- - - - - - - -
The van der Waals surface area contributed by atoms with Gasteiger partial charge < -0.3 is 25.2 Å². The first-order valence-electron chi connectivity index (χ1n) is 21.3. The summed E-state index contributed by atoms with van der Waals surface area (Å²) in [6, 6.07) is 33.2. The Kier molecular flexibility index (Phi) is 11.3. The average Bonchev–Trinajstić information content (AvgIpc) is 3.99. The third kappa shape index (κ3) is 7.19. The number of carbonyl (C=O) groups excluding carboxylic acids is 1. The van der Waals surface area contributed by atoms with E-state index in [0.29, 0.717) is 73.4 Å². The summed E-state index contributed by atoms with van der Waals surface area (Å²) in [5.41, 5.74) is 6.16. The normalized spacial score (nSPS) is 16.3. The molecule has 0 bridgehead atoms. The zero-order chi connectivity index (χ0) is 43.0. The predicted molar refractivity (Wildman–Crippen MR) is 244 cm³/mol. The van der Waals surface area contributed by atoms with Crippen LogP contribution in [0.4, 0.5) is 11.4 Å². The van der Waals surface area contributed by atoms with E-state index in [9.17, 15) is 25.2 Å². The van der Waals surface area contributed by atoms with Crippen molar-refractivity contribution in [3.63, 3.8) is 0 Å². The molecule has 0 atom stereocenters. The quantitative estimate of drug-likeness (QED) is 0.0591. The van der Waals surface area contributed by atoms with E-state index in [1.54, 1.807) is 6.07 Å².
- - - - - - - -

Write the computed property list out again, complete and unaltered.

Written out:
The van der Waals surface area contributed by atoms with Gasteiger partial charge < -0.3 is 25.2 Å². The first-order valence-electron chi connectivity index (χ1n) is 21.3. The summed E-state index contributed by atoms with van der Waals surface area (Å²) in [6, 6.07) is 33.2. The Kier molecular flexibility index (Phi) is 11.3. The average Bonchev–Trinajstić information content (AvgIpc) is 3.99. The third kappa shape index (κ3) is 7.19. The number of carbonyl (C=O) groups excluding carboxylic acids is 1. The van der Waals surface area contributed by atoms with E-state index in [0.29, 0.717) is 73.4 Å². The summed E-state index contributed by atoms with van der Waals surface area (Å²) in [5.41, 5.74) is 6.16. The normalized spacial score (nSPS) is 16.3. The molecule has 0 bridgehead atoms. The zero-order chi connectivity index (χ0) is 43.0. The predicted molar refractivity (Wildman–Crippen MR) is 244 cm³/mol. The van der Waals surface area contributed by atoms with Crippen LogP contribution in [0.4, 0.5) is 11.4 Å². The van der Waals surface area contributed by atoms with E-state index in [9.17, 15) is 25.2 Å². The van der Waals surface area contributed by atoms with Crippen molar-refractivity contribution in [3.63, 3.8) is 0 Å². The molecule has 0 atom stereocenters. The quantitative estimate of drug-likeness (QED) is 0.0591. The van der Waals surface area contributed by atoms with E-state index in [1.54, 1.807) is 6.07 Å².